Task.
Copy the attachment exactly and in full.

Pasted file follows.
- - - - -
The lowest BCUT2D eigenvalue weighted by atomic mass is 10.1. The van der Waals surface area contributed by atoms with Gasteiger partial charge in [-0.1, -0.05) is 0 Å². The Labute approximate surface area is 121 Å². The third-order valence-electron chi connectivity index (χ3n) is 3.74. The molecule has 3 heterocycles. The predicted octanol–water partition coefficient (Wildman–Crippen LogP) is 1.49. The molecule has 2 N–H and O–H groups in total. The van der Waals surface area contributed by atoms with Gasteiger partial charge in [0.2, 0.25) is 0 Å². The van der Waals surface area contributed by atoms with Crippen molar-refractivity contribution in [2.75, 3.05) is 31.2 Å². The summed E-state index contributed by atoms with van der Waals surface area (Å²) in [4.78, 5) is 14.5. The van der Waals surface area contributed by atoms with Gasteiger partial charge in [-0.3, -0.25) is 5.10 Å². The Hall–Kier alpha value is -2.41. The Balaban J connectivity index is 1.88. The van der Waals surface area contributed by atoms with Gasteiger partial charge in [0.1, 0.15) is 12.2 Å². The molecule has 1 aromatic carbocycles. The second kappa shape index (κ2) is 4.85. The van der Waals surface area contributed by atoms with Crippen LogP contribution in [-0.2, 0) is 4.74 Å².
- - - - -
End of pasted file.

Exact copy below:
The lowest BCUT2D eigenvalue weighted by atomic mass is 10.1. The van der Waals surface area contributed by atoms with Gasteiger partial charge in [-0.1, -0.05) is 0 Å². The Labute approximate surface area is 121 Å². The third-order valence-electron chi connectivity index (χ3n) is 3.74. The molecule has 3 heterocycles. The predicted octanol–water partition coefficient (Wildman–Crippen LogP) is 1.49. The molecule has 2 N–H and O–H groups in total. The van der Waals surface area contributed by atoms with Gasteiger partial charge in [0.2, 0.25) is 0 Å². The van der Waals surface area contributed by atoms with Crippen molar-refractivity contribution in [2.75, 3.05) is 31.2 Å². The summed E-state index contributed by atoms with van der Waals surface area (Å²) in [4.78, 5) is 14.5. The van der Waals surface area contributed by atoms with Gasteiger partial charge in [-0.3, -0.25) is 5.10 Å². The Hall–Kier alpha value is -2.41. The Balaban J connectivity index is 1.88. The van der Waals surface area contributed by atoms with Gasteiger partial charge in [0.1, 0.15) is 12.2 Å². The molecule has 1 aromatic carbocycles. The second kappa shape index (κ2) is 4.85. The van der Waals surface area contributed by atoms with Crippen LogP contribution in [-0.2, 0) is 4.74 Å².